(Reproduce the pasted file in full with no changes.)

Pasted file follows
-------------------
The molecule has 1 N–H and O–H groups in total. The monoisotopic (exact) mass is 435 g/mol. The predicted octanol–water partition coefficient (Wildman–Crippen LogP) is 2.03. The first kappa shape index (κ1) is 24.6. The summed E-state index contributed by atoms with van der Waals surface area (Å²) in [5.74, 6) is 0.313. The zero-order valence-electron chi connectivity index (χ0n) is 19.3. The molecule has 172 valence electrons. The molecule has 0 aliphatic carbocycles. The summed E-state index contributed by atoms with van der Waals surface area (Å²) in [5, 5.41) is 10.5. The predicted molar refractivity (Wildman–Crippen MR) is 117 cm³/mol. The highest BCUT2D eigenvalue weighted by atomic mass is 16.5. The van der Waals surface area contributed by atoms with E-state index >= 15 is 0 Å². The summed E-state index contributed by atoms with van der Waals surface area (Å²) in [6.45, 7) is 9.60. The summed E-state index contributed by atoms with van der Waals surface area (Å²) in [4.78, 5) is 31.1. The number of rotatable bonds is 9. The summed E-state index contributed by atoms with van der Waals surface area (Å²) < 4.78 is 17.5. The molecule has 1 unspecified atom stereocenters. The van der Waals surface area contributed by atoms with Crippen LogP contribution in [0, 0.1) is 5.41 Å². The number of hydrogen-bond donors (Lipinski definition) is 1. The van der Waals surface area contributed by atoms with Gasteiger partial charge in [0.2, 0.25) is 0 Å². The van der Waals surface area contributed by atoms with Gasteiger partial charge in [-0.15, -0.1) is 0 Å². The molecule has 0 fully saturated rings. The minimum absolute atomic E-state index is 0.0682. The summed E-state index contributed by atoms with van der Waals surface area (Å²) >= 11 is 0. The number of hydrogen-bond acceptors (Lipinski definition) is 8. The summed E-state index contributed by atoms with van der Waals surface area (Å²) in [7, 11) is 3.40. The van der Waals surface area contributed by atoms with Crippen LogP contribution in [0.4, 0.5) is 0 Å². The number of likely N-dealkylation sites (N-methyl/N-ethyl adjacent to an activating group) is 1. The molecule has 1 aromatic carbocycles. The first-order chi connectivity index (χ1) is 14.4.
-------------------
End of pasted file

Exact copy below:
The molecule has 1 N–H and O–H groups in total. The monoisotopic (exact) mass is 435 g/mol. The predicted octanol–water partition coefficient (Wildman–Crippen LogP) is 2.03. The first kappa shape index (κ1) is 24.6. The summed E-state index contributed by atoms with van der Waals surface area (Å²) in [5.74, 6) is 0.313. The zero-order valence-electron chi connectivity index (χ0n) is 19.3. The molecule has 172 valence electrons. The molecule has 0 aliphatic carbocycles. The summed E-state index contributed by atoms with van der Waals surface area (Å²) in [5, 5.41) is 10.5. The predicted molar refractivity (Wildman–Crippen MR) is 117 cm³/mol. The highest BCUT2D eigenvalue weighted by atomic mass is 16.5. The van der Waals surface area contributed by atoms with E-state index >= 15 is 0 Å². The summed E-state index contributed by atoms with van der Waals surface area (Å²) in [6.45, 7) is 9.60. The summed E-state index contributed by atoms with van der Waals surface area (Å²) in [4.78, 5) is 31.1. The number of rotatable bonds is 9. The summed E-state index contributed by atoms with van der Waals surface area (Å²) < 4.78 is 17.5. The molecule has 1 unspecified atom stereocenters. The van der Waals surface area contributed by atoms with Crippen LogP contribution in [0, 0.1) is 5.41 Å². The number of hydrogen-bond donors (Lipinski definition) is 1. The van der Waals surface area contributed by atoms with Gasteiger partial charge in [0.2, 0.25) is 0 Å². The van der Waals surface area contributed by atoms with Gasteiger partial charge in [-0.15, -0.1) is 0 Å². The molecule has 0 fully saturated rings. The minimum absolute atomic E-state index is 0.0682. The summed E-state index contributed by atoms with van der Waals surface area (Å²) >= 11 is 0. The number of hydrogen-bond acceptors (Lipinski definition) is 8. The summed E-state index contributed by atoms with van der Waals surface area (Å²) in [7, 11) is 3.40. The van der Waals surface area contributed by atoms with Crippen LogP contribution in [0.4, 0.5) is 0 Å². The number of likely N-dealkylation sites (N-methyl/N-ethyl adjacent to an activating group) is 1. The molecule has 1 aromatic carbocycles. The first-order chi connectivity index (χ1) is 14.4.